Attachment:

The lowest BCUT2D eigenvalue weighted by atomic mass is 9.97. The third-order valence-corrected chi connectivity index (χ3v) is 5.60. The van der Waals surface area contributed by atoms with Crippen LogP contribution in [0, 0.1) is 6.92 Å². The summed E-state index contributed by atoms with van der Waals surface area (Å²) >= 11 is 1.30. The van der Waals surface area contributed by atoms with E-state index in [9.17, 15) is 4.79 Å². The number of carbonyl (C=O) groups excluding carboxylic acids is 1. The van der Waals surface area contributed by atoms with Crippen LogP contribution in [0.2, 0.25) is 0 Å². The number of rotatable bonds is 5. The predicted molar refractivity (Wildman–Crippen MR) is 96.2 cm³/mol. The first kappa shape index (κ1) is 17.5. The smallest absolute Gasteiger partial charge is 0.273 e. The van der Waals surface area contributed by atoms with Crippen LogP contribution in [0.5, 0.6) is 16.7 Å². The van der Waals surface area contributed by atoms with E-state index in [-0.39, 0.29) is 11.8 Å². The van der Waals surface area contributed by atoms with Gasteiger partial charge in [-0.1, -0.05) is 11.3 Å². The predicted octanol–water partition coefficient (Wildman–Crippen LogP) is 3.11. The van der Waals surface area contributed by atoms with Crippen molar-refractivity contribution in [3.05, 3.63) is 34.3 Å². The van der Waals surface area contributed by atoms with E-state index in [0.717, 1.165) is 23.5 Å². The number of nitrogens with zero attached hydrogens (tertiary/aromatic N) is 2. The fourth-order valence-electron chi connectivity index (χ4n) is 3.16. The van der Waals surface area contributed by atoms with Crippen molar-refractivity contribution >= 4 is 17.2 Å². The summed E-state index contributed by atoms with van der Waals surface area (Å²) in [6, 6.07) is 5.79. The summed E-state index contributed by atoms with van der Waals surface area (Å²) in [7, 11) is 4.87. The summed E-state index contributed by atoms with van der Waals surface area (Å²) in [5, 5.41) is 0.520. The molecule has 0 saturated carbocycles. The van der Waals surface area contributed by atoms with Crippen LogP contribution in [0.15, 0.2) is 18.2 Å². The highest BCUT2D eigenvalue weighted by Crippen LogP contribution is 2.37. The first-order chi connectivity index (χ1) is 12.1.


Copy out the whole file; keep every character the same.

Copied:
The lowest BCUT2D eigenvalue weighted by atomic mass is 9.97. The third-order valence-corrected chi connectivity index (χ3v) is 5.60. The van der Waals surface area contributed by atoms with Crippen LogP contribution in [0, 0.1) is 6.92 Å². The summed E-state index contributed by atoms with van der Waals surface area (Å²) >= 11 is 1.30. The van der Waals surface area contributed by atoms with E-state index in [9.17, 15) is 4.79 Å². The number of carbonyl (C=O) groups excluding carboxylic acids is 1. The van der Waals surface area contributed by atoms with Crippen LogP contribution in [0.2, 0.25) is 0 Å². The number of rotatable bonds is 5. The predicted molar refractivity (Wildman–Crippen MR) is 96.2 cm³/mol. The first kappa shape index (κ1) is 17.5. The smallest absolute Gasteiger partial charge is 0.273 e. The van der Waals surface area contributed by atoms with Crippen LogP contribution in [0.5, 0.6) is 16.7 Å². The van der Waals surface area contributed by atoms with E-state index in [-0.39, 0.29) is 11.8 Å². The van der Waals surface area contributed by atoms with Gasteiger partial charge in [-0.1, -0.05) is 11.3 Å². The predicted octanol–water partition coefficient (Wildman–Crippen LogP) is 3.11. The van der Waals surface area contributed by atoms with Crippen molar-refractivity contribution in [3.05, 3.63) is 34.3 Å². The van der Waals surface area contributed by atoms with E-state index in [0.717, 1.165) is 23.5 Å². The number of nitrogens with zero attached hydrogens (tertiary/aromatic N) is 2. The fourth-order valence-electron chi connectivity index (χ4n) is 3.16. The van der Waals surface area contributed by atoms with Crippen molar-refractivity contribution >= 4 is 17.2 Å². The summed E-state index contributed by atoms with van der Waals surface area (Å²) in [6, 6.07) is 5.79. The summed E-state index contributed by atoms with van der Waals surface area (Å²) in [7, 11) is 4.87. The summed E-state index contributed by atoms with van der Waals surface area (Å²) in [5, 5.41) is 0.520. The molecule has 0 saturated carbocycles. The van der Waals surface area contributed by atoms with Crippen LogP contribution in [0.15, 0.2) is 18.2 Å². The highest BCUT2D eigenvalue weighted by Crippen LogP contribution is 2.37. The first-order chi connectivity index (χ1) is 12.1.